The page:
Inkster Charges Back With Magical Round
To Win Womenís Open
By Ken Klavon, USGA
|In her most emotional moment, Juli Inkster
celebrates her birdie on No. 16. (Associated Press)
Hutchinson, Kan. Ė Prairie Dunes has been kind to Juli Inkster,
and she appreciates it.
For the second time in 22 years, Inkster won a USGA championship
on the fabled Hutchinson course, securing the 2002 U.S. Womenís
Open Sunday and the $535,000 first prize that goes along with
"Almost 20 years ago I was standing here holding the U.S.
[Womenís] Amateur trophy. Now Iím holding the Womenís Open trophy. I have to
buy a house or a condo here," said the 42-year-old Inkster, who won the
1980 Womenís Amateur here as Juli Simpson Inkster. Simpson was her maiden name.
In a final round that surely didnít lack emotion, or drama,
Inkster charged past Sorenstam with a 4-under-par 66 for an
overall 4-under 276 to beat Sorenstam by two strokes. They were
the only two players under par for the championship. In the
process, Inkster tied a Womenís Open record for lowest score
by a champion in a final round, held by Pat Bradley (1980) and
It was sweet reversal for Inkster. Last week, at the ShopRite
LPGA Classic, it was Sorenstam who overcame Inksterís three-shot lead on the
final day to win the 54-hole tournament.
"You guys were probably betting money that Annika would win.
Thatís a tough position to be in," said Inkster of Sorenstamís lead.
Said Sorenstam: "She really outplayed me. I gave it my all.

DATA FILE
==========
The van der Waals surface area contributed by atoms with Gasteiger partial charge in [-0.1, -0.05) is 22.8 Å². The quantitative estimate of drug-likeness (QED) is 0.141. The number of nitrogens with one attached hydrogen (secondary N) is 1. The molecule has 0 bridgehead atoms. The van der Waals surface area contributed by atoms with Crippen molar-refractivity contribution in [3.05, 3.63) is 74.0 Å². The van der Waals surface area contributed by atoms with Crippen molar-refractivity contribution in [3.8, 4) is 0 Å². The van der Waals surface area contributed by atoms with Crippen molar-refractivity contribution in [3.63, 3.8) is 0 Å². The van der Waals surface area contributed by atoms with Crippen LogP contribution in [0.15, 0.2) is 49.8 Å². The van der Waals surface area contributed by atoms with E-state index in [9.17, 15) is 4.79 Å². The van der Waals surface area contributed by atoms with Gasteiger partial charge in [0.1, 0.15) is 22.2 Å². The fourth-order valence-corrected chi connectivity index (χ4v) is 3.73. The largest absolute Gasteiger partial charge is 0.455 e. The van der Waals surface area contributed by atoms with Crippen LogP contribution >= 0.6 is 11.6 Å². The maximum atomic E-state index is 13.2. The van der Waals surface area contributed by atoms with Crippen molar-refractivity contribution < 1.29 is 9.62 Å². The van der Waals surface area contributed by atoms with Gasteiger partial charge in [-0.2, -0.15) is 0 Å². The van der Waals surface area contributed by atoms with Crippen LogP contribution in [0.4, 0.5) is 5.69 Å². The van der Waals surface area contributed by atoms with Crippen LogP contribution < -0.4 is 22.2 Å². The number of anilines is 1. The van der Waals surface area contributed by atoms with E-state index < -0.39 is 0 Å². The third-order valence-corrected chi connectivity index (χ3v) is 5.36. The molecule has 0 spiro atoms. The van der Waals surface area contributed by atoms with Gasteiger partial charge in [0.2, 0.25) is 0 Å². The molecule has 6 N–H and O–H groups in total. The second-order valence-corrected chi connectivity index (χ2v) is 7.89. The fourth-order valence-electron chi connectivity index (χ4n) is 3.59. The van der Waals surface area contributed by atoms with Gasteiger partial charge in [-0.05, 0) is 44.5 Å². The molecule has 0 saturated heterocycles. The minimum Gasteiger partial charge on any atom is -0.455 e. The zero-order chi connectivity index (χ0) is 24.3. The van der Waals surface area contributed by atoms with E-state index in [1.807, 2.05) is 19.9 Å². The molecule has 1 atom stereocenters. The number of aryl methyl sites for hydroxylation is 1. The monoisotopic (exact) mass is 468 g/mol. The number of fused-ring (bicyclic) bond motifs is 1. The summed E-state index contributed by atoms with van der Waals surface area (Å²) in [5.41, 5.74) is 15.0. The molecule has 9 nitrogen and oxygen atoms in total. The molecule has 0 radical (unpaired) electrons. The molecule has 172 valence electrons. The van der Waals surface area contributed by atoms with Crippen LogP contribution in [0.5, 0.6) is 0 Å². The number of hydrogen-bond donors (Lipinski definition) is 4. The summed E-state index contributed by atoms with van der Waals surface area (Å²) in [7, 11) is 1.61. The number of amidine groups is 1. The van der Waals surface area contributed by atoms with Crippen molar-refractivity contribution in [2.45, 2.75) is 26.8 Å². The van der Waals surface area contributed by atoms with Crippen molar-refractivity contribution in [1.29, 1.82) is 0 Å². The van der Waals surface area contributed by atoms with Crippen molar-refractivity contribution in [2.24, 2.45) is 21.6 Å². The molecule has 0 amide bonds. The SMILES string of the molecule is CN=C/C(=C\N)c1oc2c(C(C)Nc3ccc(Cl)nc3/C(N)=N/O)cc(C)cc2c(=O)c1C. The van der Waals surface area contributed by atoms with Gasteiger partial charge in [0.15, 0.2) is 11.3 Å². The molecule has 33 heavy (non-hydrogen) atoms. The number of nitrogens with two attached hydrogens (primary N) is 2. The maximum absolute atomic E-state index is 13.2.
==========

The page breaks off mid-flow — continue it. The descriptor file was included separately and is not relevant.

Ö I think in a major championship a lead is never comfortable."
Inkster became the second-oldest Womenís Open champion, only behind
Mildred Didrickson "Babe" Zaharias. She is the first female player
past 40 to win since Fay Crocker in 1955. The last American to win was Inkster
in 1999 at Old Waverly.
As she made the walk up No. 18, she twirled her visor to the galleryís
chants of ĎU.S.A! U.S.A!í. When she dropped in the final putt for par, Inkster
hugged her caddie, playing partner Shani Waugh and met husband Brian Inkster
for a long embrace. "There was so much adrenaline there," said Inkster.
Inkster couldnít celebrate entirely because Sorenstam (three birdies
and three bogeys), playing in the final group after beginning Sunday with a
two-stroke advantage, still had to complete the final hole two shots behind.
When Sorenstamís approach missed the hole wide left an eagle, an ecstatic Inkster
punched in her parentís number on a cell phone.
"That was unreal," said a tearful Brian Inkster, who
also serves as her golf instructor. "I had never seen her play better than
today. That was pure guts."
Indeed it was.
Coming into Sunday, Inkster had been unsure about her swing
and said a low round under par would be needed to
|Julie Inkster after sinking the winning
putt on 18. (Pam Murphy/USGA)
topple the normally unswerving Sorenstam. This past week, Inkster
stayed in contention mostly because of her short iron game.
She wasnít hitting many fairways Ė just a tad over 60 percent
through three rounds.
If she were to win, sheíd have to drive the ball more accurately.
Fifteen minutes before teeing off Sunday, Inkster discovered something
on the range that made her feel comfortable. On her last dozen balls, "something
clicked." It clicked so well that she nailed 86 percent of the fairways,
setting up each of her five birdies.
"I found my swing," she said, drawing a laugh. "It
made the day a lot easier. Under the pressure, I did everything well today."
Inkster pulled within a stroke with a birdie on the second hole.
"When she birdied the second hole, the look on her face;
I knew Annika would have to shoot under par," said Waugh, who shot 2-over
72 and 3 over for the championship.
Four holes later, on No. 6, a 372-yard par 4 dogleg left, Inkster
tied Sorenstam. Landing in the first cut of rough off her drive, Inkster grabbed
a pitching wedge and came up 65 short, right of the hole off the green. No problem.